Everyone knows someone who has a substance use problem. It is that common. So, let’s get behind the person we know and understand their struggle to get healthy and promote an atmosphere of support and acceptance. We understand and support those with diabetes or heart disease who must change their diet, alter their lifestyle and get help from those around them to support them in these critical changes. So, too, with substance use disorders, we need to support a change in our own attitudes and our community approach, so we have marches down Main Street raising our placards in support of recovery and announcing individual pride at being in recovery.

Help the loved one you know who struggles with substance problems. Support them in getting the help they need and being in recovery. It isn’t easy. It takes work from everyone to sustain the recovery program for your loved one. But with recovery comes a vital, healthy person who can contribute and participate in the world.

Topher Hansen is president and CEO of CenterPointe, which provides holistic treatment for people suffering from mental health and substance use disorders.

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Coffee and New Beginnings

This week a friend and former Board member stopped in the office. Samuel Brown is an amazing man, a true gentleman, a lifelong learner, a poet, and a grateful CenterPointe alumni. I always love having coffee with Sam. He reminds me to be intentional about recovery and stay focused on the positive. Over the years, Sam has shared his poems. This one seems perfect for the approaching New Year.

A New Beginning (2012)

Seven years clean

learning to live

Discarding my resentments

a willing to give.

Patience is a virtue

I’m thankful for each day.

Tomorrow isn’t promised

sobriety is the way.

~ Samuel Brown

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Procrastination Post

from Abby D.

I’ve been needing to do this for a long time, stop talking and dreaming and take action, but in what has become habit I’ve been procrastinating on getting this blog done. Deep down inside I am a writer, but it’s been hard for me to find the cohesiveness between words and feelings that I want to convey.

Let me first start with an introduction, I could be anyone of you reading this. I am a parent, spouse, sibling, employee, I am a person living with bipolar, succeeding with bipolar, struggling with bipolar and at times feels like I’m dying with bipolar.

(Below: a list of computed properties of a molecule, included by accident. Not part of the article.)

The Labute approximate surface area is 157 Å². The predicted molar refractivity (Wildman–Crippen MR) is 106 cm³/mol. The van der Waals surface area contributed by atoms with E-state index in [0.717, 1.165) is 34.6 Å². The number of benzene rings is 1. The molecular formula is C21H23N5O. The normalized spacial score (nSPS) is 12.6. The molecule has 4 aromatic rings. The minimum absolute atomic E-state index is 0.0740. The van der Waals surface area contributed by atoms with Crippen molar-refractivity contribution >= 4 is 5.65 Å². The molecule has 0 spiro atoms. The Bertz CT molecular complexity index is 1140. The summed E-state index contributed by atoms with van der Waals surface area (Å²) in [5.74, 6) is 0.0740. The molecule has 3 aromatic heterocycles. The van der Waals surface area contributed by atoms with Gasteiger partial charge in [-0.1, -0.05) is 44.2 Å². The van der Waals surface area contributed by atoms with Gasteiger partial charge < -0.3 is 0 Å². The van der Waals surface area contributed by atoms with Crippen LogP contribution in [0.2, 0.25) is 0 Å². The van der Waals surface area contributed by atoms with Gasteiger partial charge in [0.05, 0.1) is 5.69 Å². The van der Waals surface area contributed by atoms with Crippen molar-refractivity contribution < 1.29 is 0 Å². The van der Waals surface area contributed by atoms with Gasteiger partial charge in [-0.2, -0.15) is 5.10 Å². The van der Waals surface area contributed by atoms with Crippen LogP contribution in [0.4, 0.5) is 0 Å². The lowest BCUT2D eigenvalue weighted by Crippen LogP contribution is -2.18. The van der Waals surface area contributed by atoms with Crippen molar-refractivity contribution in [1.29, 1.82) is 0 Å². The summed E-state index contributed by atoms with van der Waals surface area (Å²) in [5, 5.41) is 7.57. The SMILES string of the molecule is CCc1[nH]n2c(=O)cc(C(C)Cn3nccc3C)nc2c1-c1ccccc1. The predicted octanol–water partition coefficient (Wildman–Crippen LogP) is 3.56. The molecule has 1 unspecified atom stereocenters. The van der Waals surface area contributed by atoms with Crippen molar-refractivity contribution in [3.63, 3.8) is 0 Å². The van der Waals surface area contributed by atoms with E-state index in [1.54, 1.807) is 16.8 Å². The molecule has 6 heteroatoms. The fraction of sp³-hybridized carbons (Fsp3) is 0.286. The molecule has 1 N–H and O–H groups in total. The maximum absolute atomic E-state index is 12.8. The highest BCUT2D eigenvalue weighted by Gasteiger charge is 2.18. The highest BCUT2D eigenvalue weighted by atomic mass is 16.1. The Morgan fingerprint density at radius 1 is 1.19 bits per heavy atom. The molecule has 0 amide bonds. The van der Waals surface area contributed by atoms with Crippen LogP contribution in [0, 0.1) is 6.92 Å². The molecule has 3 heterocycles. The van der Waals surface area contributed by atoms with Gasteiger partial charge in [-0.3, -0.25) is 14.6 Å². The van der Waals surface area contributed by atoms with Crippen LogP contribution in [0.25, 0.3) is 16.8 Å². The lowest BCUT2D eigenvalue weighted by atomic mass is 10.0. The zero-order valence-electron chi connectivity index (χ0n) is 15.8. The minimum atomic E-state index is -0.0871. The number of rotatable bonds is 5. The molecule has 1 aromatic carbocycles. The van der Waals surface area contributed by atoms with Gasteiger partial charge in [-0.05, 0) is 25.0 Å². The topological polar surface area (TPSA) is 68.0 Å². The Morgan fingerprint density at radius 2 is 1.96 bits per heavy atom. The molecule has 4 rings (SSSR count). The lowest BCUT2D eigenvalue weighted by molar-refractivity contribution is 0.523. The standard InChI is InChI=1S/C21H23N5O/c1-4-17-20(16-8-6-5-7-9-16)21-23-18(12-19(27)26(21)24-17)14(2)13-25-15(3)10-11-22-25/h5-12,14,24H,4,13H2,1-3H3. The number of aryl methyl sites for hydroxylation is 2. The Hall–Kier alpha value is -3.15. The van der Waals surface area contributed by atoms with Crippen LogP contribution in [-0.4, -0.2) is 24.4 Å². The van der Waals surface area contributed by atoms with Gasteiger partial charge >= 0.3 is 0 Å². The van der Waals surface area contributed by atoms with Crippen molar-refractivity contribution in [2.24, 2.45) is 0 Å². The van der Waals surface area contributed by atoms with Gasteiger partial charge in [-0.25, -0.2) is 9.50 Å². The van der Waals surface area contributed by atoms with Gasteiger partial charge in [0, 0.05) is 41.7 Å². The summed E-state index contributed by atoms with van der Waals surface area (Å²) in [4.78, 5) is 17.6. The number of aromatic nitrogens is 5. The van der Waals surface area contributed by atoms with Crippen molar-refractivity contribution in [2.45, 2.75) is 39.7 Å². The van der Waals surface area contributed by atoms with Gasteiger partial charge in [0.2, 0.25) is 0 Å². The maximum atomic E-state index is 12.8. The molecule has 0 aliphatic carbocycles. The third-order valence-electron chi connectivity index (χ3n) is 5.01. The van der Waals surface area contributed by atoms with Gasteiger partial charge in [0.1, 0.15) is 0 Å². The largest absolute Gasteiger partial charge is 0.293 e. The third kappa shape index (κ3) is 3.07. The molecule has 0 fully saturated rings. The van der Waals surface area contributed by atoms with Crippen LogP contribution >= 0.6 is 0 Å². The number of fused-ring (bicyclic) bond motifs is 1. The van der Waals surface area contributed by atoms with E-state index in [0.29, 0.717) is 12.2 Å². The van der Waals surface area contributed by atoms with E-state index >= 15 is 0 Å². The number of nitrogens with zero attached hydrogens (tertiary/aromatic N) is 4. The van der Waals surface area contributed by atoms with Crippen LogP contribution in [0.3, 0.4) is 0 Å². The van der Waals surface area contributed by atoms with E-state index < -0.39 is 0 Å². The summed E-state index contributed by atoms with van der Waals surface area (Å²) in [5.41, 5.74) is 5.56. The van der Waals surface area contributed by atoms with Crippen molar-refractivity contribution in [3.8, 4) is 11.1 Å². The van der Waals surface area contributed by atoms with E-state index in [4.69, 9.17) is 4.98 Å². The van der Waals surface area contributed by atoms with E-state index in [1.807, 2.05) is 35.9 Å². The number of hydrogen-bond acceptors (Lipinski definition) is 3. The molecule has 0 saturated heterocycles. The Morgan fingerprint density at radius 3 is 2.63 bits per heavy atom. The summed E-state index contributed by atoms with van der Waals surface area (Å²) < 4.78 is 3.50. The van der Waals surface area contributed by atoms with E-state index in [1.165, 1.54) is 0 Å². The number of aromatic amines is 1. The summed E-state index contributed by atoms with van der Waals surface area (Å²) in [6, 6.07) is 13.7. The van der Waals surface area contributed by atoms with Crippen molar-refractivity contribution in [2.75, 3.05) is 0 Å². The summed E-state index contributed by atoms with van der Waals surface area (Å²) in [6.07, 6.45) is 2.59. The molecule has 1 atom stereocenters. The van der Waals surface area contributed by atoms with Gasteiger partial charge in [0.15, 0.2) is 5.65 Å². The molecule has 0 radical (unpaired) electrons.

So yes I am writing this because I am selfish, I need to do this for me, but I hope this selfish act will help not only me, but anyone associated with mental illness. I hope that maybe by reading this you will know we are not alone.

I try to avoid getting emotionally involved with tabloids and celebrities lives, however actor/ comedian Robin Williams death hit me upside the head. If even for a brief moment it brought mental illness to the light of the public. As well as stirring up emotions in me that I normally suppress, often not on purpose, but when things are going well I tend to “forget” the bad.

Mr. Williams was a man that entertained millions with humor for decades. He made it very easy for me to laugh which is a hard task. I once had a counselor that told me when depressed watch something silly just laugh. Robin Williams’ was someone that could do that, but while his work brought a smile to my face and a chance to catch my breath, he was battling with his own “demons” of depression.

I am not pretending to know what was going on in Mr. Williams life or mind, but I know the “demons” I battle and as many times I seem alone in the way I feel I am not. I hope that at least in his death people unaffected by mental illness may take a minute to realize maybe they are affected by mental illness, perhaps by someone in their family, friends, co-workers, acquaintances and it can’t be ignored. I’ve always loved the quote “it takes a village to raise a child”, it also takes a village to remove the grey cloud surrounding mental illness. I want to be a voice for this disease. Unlike a cloud mental illness does not dissipate, it harms and it can even kill, but it does not have to!